Shortly after Super Bowl LII, the hosts at the party I was at turned on Netflix to gauge the interest of everyone in attendance, as to whether or not we would bite on the marketing ploy during the big game. During 2018’s Super Bowl, Netflix aired an ad letting the tens of millions who had tuned in know that the second sequel to 2008’s CLOVERFIELD would drop on their streaming service after the game wrapped up. Instead of chomping at the bit, the party overwhelming expressed disinterest and I had thought I was spared another humdrum entry in J.J. Abrams cinematic Cloverse. Then the blu-ray came out…
I read plenty of bad reviews for CLOVERFIELD PARADOX, so I guess I’m now here to add to the choir. I have to add the caveat that I didn’t hate it as much as some, probably because I’m not big on the CLOVERFIELD franchise. The original didn’t interest me and I hated that the big reveal was a gray uninteresting monster. I wasn’t even all too interested in what transpired by the end of 10 CLOVERFIELD LANE, although I’ll admit the performances were outstanding and the bunker tension was palpable. CLOVERFIELD PARADOX tries to tie these two movies together by explaining the origins of the creatures and monsters at the end of both films.
CLOVERFIELD PARADOX is about an international group of astronauts testing the Shepard particle accelerator in space. The experiment is too dangerous to try on Earth because some theorize it could open up Earth to the dangers of parallel universes, known as the Cloverfield Paradox. I think the real-life danger of creating a black hole that could swallow our universe is bit more realistic since this scenario is based on real-world scientists searching for the God Particle. Regardless, I think you know where this film is headed. They do end up opening the proverbial door to an alternate dimension.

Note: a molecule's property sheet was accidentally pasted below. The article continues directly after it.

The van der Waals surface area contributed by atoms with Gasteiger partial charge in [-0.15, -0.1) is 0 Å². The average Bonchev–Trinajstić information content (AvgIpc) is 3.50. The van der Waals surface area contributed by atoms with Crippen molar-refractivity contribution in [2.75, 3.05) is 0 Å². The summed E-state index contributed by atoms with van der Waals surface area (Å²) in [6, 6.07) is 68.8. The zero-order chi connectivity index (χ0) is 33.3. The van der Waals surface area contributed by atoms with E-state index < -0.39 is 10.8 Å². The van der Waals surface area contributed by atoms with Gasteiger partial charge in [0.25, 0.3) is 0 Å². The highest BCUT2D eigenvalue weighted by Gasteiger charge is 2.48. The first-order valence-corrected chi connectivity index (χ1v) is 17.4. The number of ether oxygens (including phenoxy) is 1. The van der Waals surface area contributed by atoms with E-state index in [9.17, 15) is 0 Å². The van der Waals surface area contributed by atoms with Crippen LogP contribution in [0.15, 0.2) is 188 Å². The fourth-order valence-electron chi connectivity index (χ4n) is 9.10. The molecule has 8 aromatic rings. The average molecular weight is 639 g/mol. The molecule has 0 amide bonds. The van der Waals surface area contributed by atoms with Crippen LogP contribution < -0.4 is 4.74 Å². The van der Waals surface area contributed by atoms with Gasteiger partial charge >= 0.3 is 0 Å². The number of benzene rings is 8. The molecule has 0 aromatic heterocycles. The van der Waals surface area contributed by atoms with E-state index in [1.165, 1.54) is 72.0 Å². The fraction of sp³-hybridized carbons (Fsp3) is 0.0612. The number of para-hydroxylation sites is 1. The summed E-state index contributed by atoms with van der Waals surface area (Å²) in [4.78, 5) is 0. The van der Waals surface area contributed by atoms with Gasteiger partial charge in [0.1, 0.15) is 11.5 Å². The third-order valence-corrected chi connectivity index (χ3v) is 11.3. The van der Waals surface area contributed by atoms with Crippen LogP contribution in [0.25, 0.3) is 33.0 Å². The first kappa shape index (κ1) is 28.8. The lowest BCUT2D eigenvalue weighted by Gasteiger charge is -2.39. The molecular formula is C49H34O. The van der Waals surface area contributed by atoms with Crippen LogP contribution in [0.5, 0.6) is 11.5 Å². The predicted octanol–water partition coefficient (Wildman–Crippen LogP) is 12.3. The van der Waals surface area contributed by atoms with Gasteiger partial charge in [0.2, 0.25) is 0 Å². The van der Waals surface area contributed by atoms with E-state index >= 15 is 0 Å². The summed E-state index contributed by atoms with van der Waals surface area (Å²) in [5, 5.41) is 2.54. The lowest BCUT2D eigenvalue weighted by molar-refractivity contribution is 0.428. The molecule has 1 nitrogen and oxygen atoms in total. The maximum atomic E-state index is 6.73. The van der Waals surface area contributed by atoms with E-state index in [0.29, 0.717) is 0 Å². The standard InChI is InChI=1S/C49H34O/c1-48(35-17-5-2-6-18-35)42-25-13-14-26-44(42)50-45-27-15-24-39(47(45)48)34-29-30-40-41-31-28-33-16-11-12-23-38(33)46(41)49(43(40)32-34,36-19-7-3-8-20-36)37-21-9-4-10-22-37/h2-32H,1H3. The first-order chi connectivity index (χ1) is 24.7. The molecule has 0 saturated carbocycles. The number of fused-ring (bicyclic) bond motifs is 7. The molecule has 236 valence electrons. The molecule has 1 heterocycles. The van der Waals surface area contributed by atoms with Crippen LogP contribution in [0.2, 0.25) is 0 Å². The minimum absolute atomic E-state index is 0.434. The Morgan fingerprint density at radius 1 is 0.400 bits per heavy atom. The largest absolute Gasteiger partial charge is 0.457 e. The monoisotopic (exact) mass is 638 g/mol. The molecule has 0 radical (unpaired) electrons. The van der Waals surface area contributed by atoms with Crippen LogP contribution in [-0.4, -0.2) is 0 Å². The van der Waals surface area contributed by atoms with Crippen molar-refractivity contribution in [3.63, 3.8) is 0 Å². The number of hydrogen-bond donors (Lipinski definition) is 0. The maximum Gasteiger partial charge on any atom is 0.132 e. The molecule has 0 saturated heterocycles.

This is the kind of film that reminds me of much better sci-fi horrors, as well as weaker ones like EVENT HORIZON. EVENT HORIZON is by no means a great film, but it’s fun and serviceable. It also does something that CLOVERFIELD PARADOX fails to do, simplify its science jargon. In EVENT HORIZON, the reason behind weird things happening on the ship is explained that the ship may have literally gone to Hell when traveling through alternate universes. The ship in CLOVERFIELD PARADOX has stuff that could be explained by the parallel universe theory, but other things aren’t as easy to explain because of how bizarre they come across. Unfortunately, the body horror and body count are a lot more questionable when Satan isn’t involved. It’s because we meddled too much in thinks we weren’t supposed to…I guess?
I’m sure Cloverse purists would gladly email me about how I’m wrong or I wasn’t paying attention, but I honestly don’t care because this is still a bad movie. I was somewhat intrigued how it would end so I never got bored and there is an all-star cast doing their best to handle the inept content. A highlight is the lead, Hamilton (Mbatha-Raw), who at least feels like a fully fleshed out character with quick exposition that’s easily relatable. Another key part to the crew is Gordon (Chris O’Dowd), the film’s comic relief, who doesn’t always deliver a solid punchline, but that Irish brogue during an otherwise dull scene will put a smile on your face.
My research into this film reveals that Abrams acquired an original script and molded it into his own vision, which actually makes a lot of sense. This is the kind of film that could have been the 2018 equivalent to EVENT HORIZON, but it feels bogged down by shoehorned brick laying. I’m sure Cloverse fans will love the final payoff, but it just feels like the over 100-minute film is just building towards an uninspired “Wow!” moment. If Netflix hadn’t acquired this, I’m sure MYSTERY SCIENCE THEATER 3000, another current Netflix property, would gladly riff on this. Instead you’ll have to do it with friends in the comfort of your own home.
Video: (1080p HD Widescreen 2:39:1) At least it looks great. That’s a compliment for the blu-ray release.
Audio: (English Dolby TrueHD 7.1) Nothing wrong audio wise.
Things Are Not As They Appear: The Making of THE CLOVERFIELD PARADOX (14:23): This is a decent behind-the-scenes feature that takes a look at nearly everything. A lot of the creators and producers weigh in on how they tried to make this fit into their CLOVERFIELD vision.
Shepard Team: The Cast (14:48): This feature is great just because of O’Dowd. A few of the actors also talk about how they’ve been on board with the project for years and the changes of the script over the years. I forgot to mark down whom, but one actor in particular seemed a little dismayed about the final product.